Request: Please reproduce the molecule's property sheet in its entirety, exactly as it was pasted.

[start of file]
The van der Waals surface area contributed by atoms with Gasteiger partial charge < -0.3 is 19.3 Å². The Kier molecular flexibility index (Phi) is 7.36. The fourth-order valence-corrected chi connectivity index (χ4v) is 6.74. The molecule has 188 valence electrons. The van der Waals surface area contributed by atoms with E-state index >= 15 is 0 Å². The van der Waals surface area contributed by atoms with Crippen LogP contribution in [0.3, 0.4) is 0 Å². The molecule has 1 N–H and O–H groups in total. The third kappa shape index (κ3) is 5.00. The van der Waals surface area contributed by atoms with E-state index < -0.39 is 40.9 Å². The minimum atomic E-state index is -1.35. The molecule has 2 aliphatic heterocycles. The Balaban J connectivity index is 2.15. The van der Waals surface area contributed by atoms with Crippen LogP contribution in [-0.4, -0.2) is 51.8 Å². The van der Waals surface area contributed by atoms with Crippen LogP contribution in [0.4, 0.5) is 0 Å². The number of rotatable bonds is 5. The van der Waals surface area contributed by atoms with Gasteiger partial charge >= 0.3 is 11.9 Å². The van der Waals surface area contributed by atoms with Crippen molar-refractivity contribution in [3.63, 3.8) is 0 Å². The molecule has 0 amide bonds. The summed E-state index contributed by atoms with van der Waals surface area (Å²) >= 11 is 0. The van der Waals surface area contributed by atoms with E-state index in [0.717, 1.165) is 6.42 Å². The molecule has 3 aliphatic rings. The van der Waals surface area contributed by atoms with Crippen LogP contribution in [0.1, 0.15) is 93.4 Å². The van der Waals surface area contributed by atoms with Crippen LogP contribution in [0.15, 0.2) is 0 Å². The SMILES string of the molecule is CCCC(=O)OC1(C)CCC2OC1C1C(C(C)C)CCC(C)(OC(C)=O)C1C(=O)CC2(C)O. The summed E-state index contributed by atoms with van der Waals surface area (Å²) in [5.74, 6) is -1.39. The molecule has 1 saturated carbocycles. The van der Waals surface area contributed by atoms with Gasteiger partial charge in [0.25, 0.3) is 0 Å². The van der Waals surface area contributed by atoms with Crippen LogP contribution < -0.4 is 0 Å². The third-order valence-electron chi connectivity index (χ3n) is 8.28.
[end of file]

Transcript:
The van der Waals surface area contributed by atoms with Gasteiger partial charge < -0.3 is 19.3 Å². The Kier molecular flexibility index (Phi) is 7.36. The fourth-order valence-corrected chi connectivity index (χ4v) is 6.74. The molecule has 188 valence electrons. The van der Waals surface area contributed by atoms with E-state index >= 15 is 0 Å². The van der Waals surface area contributed by atoms with Crippen LogP contribution in [0.3, 0.4) is 0 Å². The molecule has 1 N–H and O–H groups in total. The third kappa shape index (κ3) is 5.00. The van der Waals surface area contributed by atoms with E-state index < -0.39 is 40.9 Å². The minimum atomic E-state index is -1.35. The molecule has 2 aliphatic heterocycles. The Balaban J connectivity index is 2.15. The van der Waals surface area contributed by atoms with Crippen LogP contribution in [-0.4, -0.2) is 51.8 Å². The van der Waals surface area contributed by atoms with Crippen LogP contribution in [0.4, 0.5) is 0 Å². The number of rotatable bonds is 5. The van der Waals surface area contributed by atoms with Gasteiger partial charge >= 0.3 is 11.9 Å². The van der Waals surface area contributed by atoms with Crippen molar-refractivity contribution in [3.63, 3.8) is 0 Å². The molecule has 0 amide bonds. The summed E-state index contributed by atoms with van der Waals surface area (Å²) >= 11 is 0. The van der Waals surface area contributed by atoms with E-state index in [0.717, 1.165) is 6.42 Å². The molecule has 3 aliphatic rings. The van der Waals surface area contributed by atoms with Crippen LogP contribution in [0.1, 0.15) is 93.4 Å². The van der Waals surface area contributed by atoms with Crippen LogP contribution in [0.15, 0.2) is 0 Å². The SMILES string of the molecule is CCCC(=O)OC1(C)CCC2OC1C1C(C(C)C)CCC(C)(OC(C)=O)C1C(=O)CC2(C)O. The summed E-state index contributed by atoms with van der Waals surface area (Å²) in [5.74, 6) is -1.39. The molecule has 1 saturated carbocycles. The van der Waals surface area contributed by atoms with Gasteiger partial charge in [0.25, 0.3) is 0 Å². The van der Waals surface area contributed by atoms with Crippen LogP contribution < -0.4 is 0 Å². The third-order valence-electron chi connectivity index (χ3n) is 8.28.